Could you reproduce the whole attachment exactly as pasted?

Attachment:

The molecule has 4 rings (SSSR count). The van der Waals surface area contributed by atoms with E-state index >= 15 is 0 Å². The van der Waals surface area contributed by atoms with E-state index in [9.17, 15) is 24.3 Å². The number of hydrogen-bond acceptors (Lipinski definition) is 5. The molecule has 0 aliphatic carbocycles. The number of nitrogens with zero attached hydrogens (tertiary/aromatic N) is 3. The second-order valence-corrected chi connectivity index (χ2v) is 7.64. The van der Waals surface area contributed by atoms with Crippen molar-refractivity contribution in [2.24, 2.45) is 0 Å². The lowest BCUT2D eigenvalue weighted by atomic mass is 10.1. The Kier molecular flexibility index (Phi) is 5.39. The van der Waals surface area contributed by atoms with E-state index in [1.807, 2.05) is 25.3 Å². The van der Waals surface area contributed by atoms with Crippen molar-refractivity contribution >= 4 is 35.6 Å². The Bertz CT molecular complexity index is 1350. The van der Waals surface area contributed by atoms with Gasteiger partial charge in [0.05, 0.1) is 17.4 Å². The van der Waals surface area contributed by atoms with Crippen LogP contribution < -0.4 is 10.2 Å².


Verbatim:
The molecule has 4 rings (SSSR count). The van der Waals surface area contributed by atoms with E-state index >= 15 is 0 Å². The van der Waals surface area contributed by atoms with E-state index in [9.17, 15) is 24.3 Å². The number of hydrogen-bond acceptors (Lipinski definition) is 5. The molecule has 0 aliphatic carbocycles. The number of nitrogens with zero attached hydrogens (tertiary/aromatic N) is 3. The second-order valence-corrected chi connectivity index (χ2v) is 7.64. The van der Waals surface area contributed by atoms with Crippen molar-refractivity contribution in [2.24, 2.45) is 0 Å². The lowest BCUT2D eigenvalue weighted by atomic mass is 10.1. The Kier molecular flexibility index (Phi) is 5.39. The van der Waals surface area contributed by atoms with E-state index in [1.807, 2.05) is 25.3 Å². The van der Waals surface area contributed by atoms with Crippen molar-refractivity contribution >= 4 is 35.6 Å². The Bertz CT molecular complexity index is 1350. The van der Waals surface area contributed by atoms with Gasteiger partial charge in [0.05, 0.1) is 17.4 Å². The van der Waals surface area contributed by atoms with Crippen LogP contribution < -0.4 is 10.2 Å².